Or, rather force.com is. SFDC is not in focus today because it is a beautiful CRM product, but because it enables you to so much more using the force.com platform. Irrespective of whether you go all native, or use the force.com APIs, today the ecosystem appeals to many developers and architects. With a faster time to go to market, ever increasing market share of cloud applications and a solid, proven ecosystem to work on – all make the choice of this platform a safe bet. SFDC is a platform, and a rather good one at that indeed.
Louis Columbus quite nicely outlines the transformation that is underway in SFDC into a platform company and how it is winning the platform war today. Read more at Enterprise Irregulars.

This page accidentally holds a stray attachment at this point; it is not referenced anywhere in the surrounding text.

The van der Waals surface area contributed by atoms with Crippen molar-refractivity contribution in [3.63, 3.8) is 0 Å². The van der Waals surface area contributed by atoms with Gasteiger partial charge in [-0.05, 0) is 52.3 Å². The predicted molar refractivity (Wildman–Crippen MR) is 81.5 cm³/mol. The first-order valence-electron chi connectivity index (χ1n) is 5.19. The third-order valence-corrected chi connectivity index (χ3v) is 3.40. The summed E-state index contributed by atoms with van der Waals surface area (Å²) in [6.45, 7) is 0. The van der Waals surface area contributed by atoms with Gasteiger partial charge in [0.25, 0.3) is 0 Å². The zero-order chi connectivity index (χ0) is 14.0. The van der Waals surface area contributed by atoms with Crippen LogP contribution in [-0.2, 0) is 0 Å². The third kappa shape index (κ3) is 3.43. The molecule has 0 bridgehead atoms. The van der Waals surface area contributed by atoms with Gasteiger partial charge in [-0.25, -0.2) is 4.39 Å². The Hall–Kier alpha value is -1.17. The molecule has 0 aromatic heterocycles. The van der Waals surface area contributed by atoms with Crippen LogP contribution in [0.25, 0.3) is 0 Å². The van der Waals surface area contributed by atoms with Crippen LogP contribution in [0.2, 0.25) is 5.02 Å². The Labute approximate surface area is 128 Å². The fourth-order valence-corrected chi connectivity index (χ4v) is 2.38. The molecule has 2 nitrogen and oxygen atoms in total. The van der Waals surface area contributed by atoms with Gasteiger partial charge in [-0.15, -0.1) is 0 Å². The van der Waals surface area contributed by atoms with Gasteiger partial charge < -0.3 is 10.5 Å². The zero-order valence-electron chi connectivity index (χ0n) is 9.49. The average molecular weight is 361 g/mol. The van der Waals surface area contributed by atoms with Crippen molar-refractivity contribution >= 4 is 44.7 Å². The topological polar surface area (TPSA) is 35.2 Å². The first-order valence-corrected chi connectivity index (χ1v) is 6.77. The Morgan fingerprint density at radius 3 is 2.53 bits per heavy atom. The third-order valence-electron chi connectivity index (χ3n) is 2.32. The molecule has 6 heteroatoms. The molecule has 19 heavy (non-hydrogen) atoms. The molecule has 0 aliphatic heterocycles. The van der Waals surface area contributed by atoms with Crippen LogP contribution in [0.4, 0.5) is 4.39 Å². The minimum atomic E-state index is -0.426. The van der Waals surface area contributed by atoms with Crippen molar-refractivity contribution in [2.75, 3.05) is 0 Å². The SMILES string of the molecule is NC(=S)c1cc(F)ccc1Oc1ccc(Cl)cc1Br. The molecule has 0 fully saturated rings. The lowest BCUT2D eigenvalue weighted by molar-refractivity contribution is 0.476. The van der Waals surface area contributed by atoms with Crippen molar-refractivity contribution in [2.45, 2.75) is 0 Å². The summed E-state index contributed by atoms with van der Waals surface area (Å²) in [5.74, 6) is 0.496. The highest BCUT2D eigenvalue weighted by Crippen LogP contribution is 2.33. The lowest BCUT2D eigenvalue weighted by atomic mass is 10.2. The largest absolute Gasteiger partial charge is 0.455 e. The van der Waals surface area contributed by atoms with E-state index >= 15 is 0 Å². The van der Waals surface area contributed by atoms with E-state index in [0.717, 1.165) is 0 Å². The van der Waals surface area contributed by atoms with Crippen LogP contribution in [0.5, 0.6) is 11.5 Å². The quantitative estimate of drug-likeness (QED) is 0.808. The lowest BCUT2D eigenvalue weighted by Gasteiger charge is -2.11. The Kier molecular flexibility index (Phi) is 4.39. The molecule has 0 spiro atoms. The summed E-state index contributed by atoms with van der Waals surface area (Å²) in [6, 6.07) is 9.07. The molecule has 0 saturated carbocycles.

However, don’t abandon your day job right away:
- SFDC is proprietary (for whatever the reason). Though APEX is great and so is SOQL, will it successfully pull developers away from core systems is a fact that remains to be seen. I did have some hope of seeing some standards enforced (using Ruby on Rails) when SFDC acquired Heroku, but I have not seen anything exciting there
- Oracle, Microsoft and SAP have been too slow to adapt to the changing world. Although they have been making some noise recently, there is little to show in terms of progress. But when they do catch up, that will probably hit really hard and in a short time. MS CRM is doing significantly better than the other two in comparison
- I see Sugar CRM marketplace as a strong contender as well. After-all Sugar CRM’s starting point does encourage a pluggable, extensible framework. So there with very little investment and lot of encouragement, Sugar CRM has the potential to develop into a formidable competitor in the coming days